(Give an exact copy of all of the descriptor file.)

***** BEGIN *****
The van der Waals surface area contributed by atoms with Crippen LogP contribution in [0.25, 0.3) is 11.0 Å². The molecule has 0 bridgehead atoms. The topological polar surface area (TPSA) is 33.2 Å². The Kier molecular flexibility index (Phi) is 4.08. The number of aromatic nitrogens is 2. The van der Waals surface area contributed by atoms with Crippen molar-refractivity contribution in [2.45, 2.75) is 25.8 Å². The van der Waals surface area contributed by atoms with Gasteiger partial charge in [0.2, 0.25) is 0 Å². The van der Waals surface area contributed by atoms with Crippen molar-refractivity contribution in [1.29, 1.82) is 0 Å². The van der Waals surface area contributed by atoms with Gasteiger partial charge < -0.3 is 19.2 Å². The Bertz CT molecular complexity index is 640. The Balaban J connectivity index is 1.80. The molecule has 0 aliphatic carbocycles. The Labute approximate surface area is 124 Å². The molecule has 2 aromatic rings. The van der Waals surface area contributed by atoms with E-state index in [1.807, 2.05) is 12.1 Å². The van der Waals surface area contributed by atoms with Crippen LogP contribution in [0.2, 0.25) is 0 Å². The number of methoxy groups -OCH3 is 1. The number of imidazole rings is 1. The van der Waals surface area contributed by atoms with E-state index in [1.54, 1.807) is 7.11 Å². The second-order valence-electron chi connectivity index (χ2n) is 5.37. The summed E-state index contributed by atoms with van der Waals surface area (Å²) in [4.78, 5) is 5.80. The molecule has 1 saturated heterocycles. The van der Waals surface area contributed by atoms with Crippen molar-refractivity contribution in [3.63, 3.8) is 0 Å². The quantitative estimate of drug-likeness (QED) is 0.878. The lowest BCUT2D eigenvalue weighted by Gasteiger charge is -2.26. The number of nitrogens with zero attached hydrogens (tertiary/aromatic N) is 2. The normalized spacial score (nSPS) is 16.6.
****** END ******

The van der Waals surface area contributed by atoms with Crippen LogP contribution in [0.25, 0.3) is 11.0 Å². The molecule has 0 bridgehead atoms. The topological polar surface area (TPSA) is 33.2 Å². The Kier molecular flexibility index (Phi) is 4.08. The number of aromatic nitrogens is 2. The van der Waals surface area contributed by atoms with Crippen molar-refractivity contribution in [2.45, 2.75) is 25.8 Å². The van der Waals surface area contributed by atoms with Gasteiger partial charge in [0.2, 0.25) is 0 Å². The van der Waals surface area contributed by atoms with Crippen molar-refractivity contribution in [1.29, 1.82) is 0 Å². The van der Waals surface area contributed by atoms with Gasteiger partial charge < -0.3 is 19.2 Å². The Bertz CT molecular complexity index is 640. The Balaban J connectivity index is 1.80. The molecule has 0 aliphatic carbocycles. The Labute approximate surface area is 124 Å². The molecule has 2 aromatic rings. The van der Waals surface area contributed by atoms with E-state index in [1.807, 2.05) is 12.1 Å². The van der Waals surface area contributed by atoms with Crippen LogP contribution in [0.2, 0.25) is 0 Å². The number of methoxy groups -OCH3 is 1. The number of imidazole rings is 1. The van der Waals surface area contributed by atoms with E-state index in [1.54, 1.807) is 7.11 Å². The second-order valence-electron chi connectivity index (χ2n) is 5.37. The summed E-state index contributed by atoms with van der Waals surface area (Å²) in [4.78, 5) is 5.80. The molecule has 1 saturated heterocycles. The van der Waals surface area contributed by atoms with Crippen molar-refractivity contribution in [3.63, 3.8) is 0 Å². The quantitative estimate of drug-likeness (QED) is 0.878. The lowest BCUT2D eigenvalue weighted by Gasteiger charge is -2.26. The number of nitrogens with zero attached hydrogens (tertiary/aromatic N) is 2. The normalized spacial score (nSPS) is 16.6.